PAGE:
ELLSWORTH, Maine — A Massachusetts-based lobster company has run into another problem with its checks, but this time it is a bank that is to blame, according to a company official.
Lobster Web Co. LLC, owned and operated by Live Lobster of Chelsea, Mass., found out Friday afternoon that TD Bank has frozen its checking accounts, Lobster Web Vice President Toni Lilienthal said late Monday afternoon. She said the bank had not placed restrictions on Lobster Web’s other financial assets.
Lilienthal, who is based in Jonesport, said the company had enough money in its account to cover all the checks it was issuing late last week to employees and fishermen. She said the company has not been operating since Friday because it doesn’t want to issue checks that the bank will not process.
“That’s what we’re trying to figure out,” Lilienthal said Monday when asked why Lobster Web’s checking system had been frozen. “We’re not taking in lobsters right now because the checks aren’t going through. The money is in the account.”
Last November, Lobster Web bounced multiple checks that were written out to fishermen at various locations along the Maine coast. The latest problem affects all the company’s operations, Lilienthal said.
Last fall, company President Antonio Bussone said the company was adjusting to unfamiliar financial operations associated with its new lobster processing facility in Gouldsboro. Until last summer, when it reopened the former Stinson sardine cannery as a lobster processing plant, Live Lobster had functioned solely as a lobster buyer and distributor, flying live lobsters to Europe and the West Coast within days of the lobster being caught.
With its new processing plant, the company trucks frozen lobster products across the country, a process that takes weeks before the customer gets the delivery. This creates different demands and expectations for inventory and payment, which in turn requires different types of bank financing, Bussone has said.
Attempts Monday to contact Bussone and other Live Lobster officials in Chelsea were unsuccessful.
A spokesperson with TD Bank declined Monday in an email to comment on the situation “in the interest of customer privacy.”
A message left late Monday afternoon for Live Lobster’s attorney, John Sullivan of Concord, N.H., was not returned.
Lilienthal said Live Lobster has been trying to arrange alternate financing through a different lender. She said Live Lobster officials were meeting with bankers Monday afternoon to clear up the situation.
“They’re in meetings right now,” she said. “You can’t be too careful after what happened in November.”
Live Lobster has buying stations in Phippsburg, Rockland, Spruce Head and Stonington. The company employs between 80 and 90 people at its distribution facilities in Maine and Massachusetts, not including its new processing facility.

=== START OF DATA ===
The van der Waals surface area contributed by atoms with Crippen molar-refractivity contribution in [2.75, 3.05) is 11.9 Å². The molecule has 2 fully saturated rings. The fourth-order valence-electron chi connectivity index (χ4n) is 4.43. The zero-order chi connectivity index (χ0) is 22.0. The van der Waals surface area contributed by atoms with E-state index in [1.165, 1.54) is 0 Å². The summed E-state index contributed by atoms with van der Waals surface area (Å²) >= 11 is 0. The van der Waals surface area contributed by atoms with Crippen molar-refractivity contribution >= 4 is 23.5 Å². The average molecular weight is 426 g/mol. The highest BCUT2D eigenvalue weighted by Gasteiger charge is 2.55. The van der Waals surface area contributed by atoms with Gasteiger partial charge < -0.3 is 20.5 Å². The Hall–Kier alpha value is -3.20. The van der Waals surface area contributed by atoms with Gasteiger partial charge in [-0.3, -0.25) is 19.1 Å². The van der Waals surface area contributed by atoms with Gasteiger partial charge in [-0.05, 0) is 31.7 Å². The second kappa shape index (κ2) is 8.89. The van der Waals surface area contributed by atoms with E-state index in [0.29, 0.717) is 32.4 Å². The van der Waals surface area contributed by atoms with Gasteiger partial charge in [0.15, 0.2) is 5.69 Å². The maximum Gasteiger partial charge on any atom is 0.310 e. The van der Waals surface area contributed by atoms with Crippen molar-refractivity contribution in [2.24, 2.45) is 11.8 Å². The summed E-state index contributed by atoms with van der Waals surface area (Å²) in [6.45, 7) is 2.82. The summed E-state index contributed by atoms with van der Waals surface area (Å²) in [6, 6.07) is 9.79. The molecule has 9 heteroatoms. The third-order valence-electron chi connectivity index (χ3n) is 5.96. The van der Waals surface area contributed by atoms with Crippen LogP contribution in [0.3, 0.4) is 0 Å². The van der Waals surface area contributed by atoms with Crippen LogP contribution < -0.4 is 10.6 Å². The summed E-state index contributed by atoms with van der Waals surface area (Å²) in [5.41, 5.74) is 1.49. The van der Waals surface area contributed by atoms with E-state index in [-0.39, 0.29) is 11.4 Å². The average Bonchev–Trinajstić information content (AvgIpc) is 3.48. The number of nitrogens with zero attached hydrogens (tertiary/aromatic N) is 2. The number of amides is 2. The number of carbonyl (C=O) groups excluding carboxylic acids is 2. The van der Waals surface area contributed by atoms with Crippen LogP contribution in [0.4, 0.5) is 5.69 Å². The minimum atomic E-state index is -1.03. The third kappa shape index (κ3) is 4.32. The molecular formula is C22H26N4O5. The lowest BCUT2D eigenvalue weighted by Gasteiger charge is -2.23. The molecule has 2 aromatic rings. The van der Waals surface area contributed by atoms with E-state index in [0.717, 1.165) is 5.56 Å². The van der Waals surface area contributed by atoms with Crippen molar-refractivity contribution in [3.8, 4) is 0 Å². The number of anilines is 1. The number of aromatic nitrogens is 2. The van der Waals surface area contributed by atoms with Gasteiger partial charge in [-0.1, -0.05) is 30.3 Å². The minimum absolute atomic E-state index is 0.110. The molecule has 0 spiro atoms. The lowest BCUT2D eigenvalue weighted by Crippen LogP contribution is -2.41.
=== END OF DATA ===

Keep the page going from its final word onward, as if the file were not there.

In the Gouldsboro village of Prospect Harbor, Lobster Web currently employs 10 people, but during the lobster season last summer, it employed 70 people full time at the plant, which operated seven days a week.
Live Lobster has received financial assistance from state and federal agencies in the months leading up to its cash-flow problems.
Live Lobster received federal Community Development Block Grant funding last fall, more than a year after it first sought the town’s approval for the funding. The company received a $200,000 grant and a $200,000 loan to put toward the plant’s renovation and equipment costs.
Gouldsboro selectmen had balked at endorsing Live Lobster’s grant application, which the program requires, because it was concerned about intervening in the area’s competitive lobster dealer market. Dana Rice, chairman of Gouldsboro’s Board of Selectmen and a lobster dealer, abstained from voting on the measure because of his competitive relationship with Live Lobster.
Last year Live Lobster was approved for a $750,000 loan from the Finance Authority of Maine to help fund renovations at the former sardine cannery. Live Lobster officials say the company never received that loan.
Live Lobster bought the plant a year ago from Bumble Bee, which was operating it as the last remaining sardine cannery in the United States.
Bumble Bee closed the cannery and put it up for sale after company officials said federal limits on herring catches made it financially impractical to continue operating the facility.
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Correction: An earlier version of this story contained inaccurate information about a loan from the Finance Authority of Maine to Live Lobster of Chelsea, Mass. Live Lobster was approved last year for a $750,000 loan from FAME but never received the loan, according to Live Lobster officials.